during labor and the first few days after delivery.

The enlarging uterus interferes with the return of blood from the
legs and the pelvic area to the heart. As a result, swelling (edema) is
common, especially in the legs. Varicose veins commonly develop in
the legs and in the area around the vaginal opening (vulva). They
sometimes cause discomfort. Clothing that is loose around the waist
and legs is more comfortable and does not restrict blood flow. Some
measures not only ease the discomfort but may also reduce leg
swelling and make varicose veins more likely to disappear after
delivery by wearing elastic support hose, resting frequently with the
legs elevated and lying on the left side.

Witch Hazel
Is an astringent produced from the leaves and bark of the North
American Witch Hazel shrub (Hamamelis virginiana), which grows
naturally from Nova Scotia west to Ontario, Canada, and south
toFlorida and Texas in the United States. This plant was widely used for
medicinal purposes by American Indians.

The essential oil of witch hazel is not sold separately as a

consumer product. The plant does not produce enough essential oil to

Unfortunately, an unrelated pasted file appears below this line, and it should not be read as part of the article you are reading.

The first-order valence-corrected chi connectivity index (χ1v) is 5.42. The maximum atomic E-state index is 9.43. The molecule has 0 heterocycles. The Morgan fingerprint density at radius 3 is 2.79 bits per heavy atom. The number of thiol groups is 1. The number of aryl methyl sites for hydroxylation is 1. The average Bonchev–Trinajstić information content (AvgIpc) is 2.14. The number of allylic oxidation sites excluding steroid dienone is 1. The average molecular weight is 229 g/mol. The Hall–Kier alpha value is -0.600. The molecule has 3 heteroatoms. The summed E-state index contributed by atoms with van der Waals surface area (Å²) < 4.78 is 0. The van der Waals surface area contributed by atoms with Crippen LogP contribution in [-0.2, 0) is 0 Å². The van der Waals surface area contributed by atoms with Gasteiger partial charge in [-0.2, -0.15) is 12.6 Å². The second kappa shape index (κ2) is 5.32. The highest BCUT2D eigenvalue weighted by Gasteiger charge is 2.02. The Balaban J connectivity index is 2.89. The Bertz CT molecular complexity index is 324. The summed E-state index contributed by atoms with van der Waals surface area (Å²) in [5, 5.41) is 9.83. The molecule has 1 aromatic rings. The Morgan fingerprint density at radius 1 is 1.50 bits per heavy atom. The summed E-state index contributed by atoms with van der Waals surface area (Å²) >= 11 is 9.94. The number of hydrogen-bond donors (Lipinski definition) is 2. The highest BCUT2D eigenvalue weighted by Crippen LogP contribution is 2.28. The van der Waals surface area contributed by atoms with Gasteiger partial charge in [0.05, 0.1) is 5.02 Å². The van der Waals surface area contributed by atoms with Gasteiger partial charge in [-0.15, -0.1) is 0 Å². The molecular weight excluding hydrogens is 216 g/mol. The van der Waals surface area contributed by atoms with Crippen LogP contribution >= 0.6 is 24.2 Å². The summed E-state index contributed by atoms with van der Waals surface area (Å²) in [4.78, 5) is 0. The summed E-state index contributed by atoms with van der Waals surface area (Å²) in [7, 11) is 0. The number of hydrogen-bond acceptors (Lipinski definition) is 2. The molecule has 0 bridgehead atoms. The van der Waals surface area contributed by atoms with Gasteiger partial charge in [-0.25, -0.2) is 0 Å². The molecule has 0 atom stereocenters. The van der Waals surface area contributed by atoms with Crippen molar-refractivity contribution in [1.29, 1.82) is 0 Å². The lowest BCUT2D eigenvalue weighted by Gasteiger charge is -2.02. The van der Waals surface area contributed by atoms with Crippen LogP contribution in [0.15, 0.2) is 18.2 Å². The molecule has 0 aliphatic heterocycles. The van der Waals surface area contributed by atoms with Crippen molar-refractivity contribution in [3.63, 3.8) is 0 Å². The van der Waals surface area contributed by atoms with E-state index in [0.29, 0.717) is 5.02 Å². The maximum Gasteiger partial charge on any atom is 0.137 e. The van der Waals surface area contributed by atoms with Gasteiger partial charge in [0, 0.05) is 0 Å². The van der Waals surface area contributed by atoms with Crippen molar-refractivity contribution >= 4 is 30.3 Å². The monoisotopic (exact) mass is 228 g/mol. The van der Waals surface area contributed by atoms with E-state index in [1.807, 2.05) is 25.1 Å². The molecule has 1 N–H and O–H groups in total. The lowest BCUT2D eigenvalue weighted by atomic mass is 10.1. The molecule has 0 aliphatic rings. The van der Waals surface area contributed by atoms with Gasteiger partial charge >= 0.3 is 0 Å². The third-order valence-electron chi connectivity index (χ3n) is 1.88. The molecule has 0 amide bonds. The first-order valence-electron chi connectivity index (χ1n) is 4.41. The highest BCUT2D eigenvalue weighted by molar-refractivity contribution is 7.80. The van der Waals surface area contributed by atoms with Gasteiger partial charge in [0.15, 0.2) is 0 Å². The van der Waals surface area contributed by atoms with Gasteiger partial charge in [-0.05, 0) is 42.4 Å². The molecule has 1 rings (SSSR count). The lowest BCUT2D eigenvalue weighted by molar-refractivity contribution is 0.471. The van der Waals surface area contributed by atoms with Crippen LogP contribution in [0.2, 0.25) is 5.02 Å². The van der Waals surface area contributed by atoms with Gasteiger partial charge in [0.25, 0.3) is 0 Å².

make production viable. However, there are various distillates of witch
hazel (called hydrosols or hydrolats) that are gentler than the "drug
store" witch hazel and contain alcohol.
The bark and leaves are astringent; the extract, also referred to
as witch hazel, is used medicinally. Extracts from its bark and leaves
are used in aftershave lotions and lotions for treating bruises and
insect bites. Witch-hazel helps to shrink and contract blood vessels
back to normal size, hence its use as the active ingredient in
many hemorrhoid medications. It is also a common treatment
for postnatal tearing of the perineum. The seeds contain a quantity of
oil and are edible. It is also used in treating acne.


Better known today as glucose, this sugar is the chief source of

energy in the body. Glucose is chemically considered a simple sugar. It
is the main sugar that the body manufactures. The body makes
glucose from all three elements of food, protein, fat and
carbohydrates, but in largest part from carbohydrates. Glucose serves
as the major source of energy for living cells. It is carried to each cell
through the bloodstream. The cells cannot, however, use the glucose
without the help of insulin. When sampled in blood, glucose is tested in

Epsom Salt

Also known as Magnesium sulfate (or magnesium sulphate) is

a chemical compound containing magnesium, sulfur and oxygen, with
the formula MgSO4. It is often encountered as the
heptahydrate epsomite (MgSO4·7H2O). Another hydrate form
is kieserite.

Anhydrous magnesium sulfate is used as a drying agent. Since

the anhydrous form is hygroscopic (readily absorbs water from the air)
and is therefore difficult to weigh accurately, the hydrate is often
preferred when preparing solutions, for example in medical